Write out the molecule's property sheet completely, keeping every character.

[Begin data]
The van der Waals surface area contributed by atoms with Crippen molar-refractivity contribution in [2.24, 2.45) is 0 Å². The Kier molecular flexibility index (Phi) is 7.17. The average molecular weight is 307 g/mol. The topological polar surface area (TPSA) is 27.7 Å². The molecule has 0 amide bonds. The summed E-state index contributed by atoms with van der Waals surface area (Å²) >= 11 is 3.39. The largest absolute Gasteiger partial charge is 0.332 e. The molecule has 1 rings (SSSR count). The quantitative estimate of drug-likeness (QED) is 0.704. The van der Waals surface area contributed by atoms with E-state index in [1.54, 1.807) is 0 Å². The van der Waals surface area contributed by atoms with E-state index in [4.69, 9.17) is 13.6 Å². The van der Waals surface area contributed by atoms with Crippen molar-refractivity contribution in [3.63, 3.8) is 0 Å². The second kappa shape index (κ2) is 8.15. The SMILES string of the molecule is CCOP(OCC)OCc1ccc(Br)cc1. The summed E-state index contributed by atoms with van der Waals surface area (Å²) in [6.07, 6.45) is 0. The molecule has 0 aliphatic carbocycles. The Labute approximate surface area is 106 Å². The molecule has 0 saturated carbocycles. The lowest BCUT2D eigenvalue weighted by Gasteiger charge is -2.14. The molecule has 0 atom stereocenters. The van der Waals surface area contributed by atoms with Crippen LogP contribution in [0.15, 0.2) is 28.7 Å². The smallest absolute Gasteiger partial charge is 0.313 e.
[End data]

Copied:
The van der Waals surface area contributed by atoms with Crippen molar-refractivity contribution in [2.24, 2.45) is 0 Å². The Kier molecular flexibility index (Phi) is 7.17. The average molecular weight is 307 g/mol. The topological polar surface area (TPSA) is 27.7 Å². The molecule has 0 amide bonds. The summed E-state index contributed by atoms with van der Waals surface area (Å²) >= 11 is 3.39. The largest absolute Gasteiger partial charge is 0.332 e. The molecule has 1 rings (SSSR count). The quantitative estimate of drug-likeness (QED) is 0.704. The van der Waals surface area contributed by atoms with E-state index in [1.54, 1.807) is 0 Å². The van der Waals surface area contributed by atoms with E-state index in [4.69, 9.17) is 13.6 Å². The van der Waals surface area contributed by atoms with Crippen molar-refractivity contribution in [3.63, 3.8) is 0 Å². The second kappa shape index (κ2) is 8.15. The SMILES string of the molecule is CCOP(OCC)OCc1ccc(Br)cc1. The summed E-state index contributed by atoms with van der Waals surface area (Å²) in [6.07, 6.45) is 0. The molecule has 0 aliphatic carbocycles. The Labute approximate surface area is 106 Å². The molecule has 0 saturated carbocycles. The lowest BCUT2D eigenvalue weighted by Gasteiger charge is -2.14. The molecule has 0 atom stereocenters. The van der Waals surface area contributed by atoms with Crippen LogP contribution in [0.15, 0.2) is 28.7 Å². The smallest absolute Gasteiger partial charge is 0.313 e.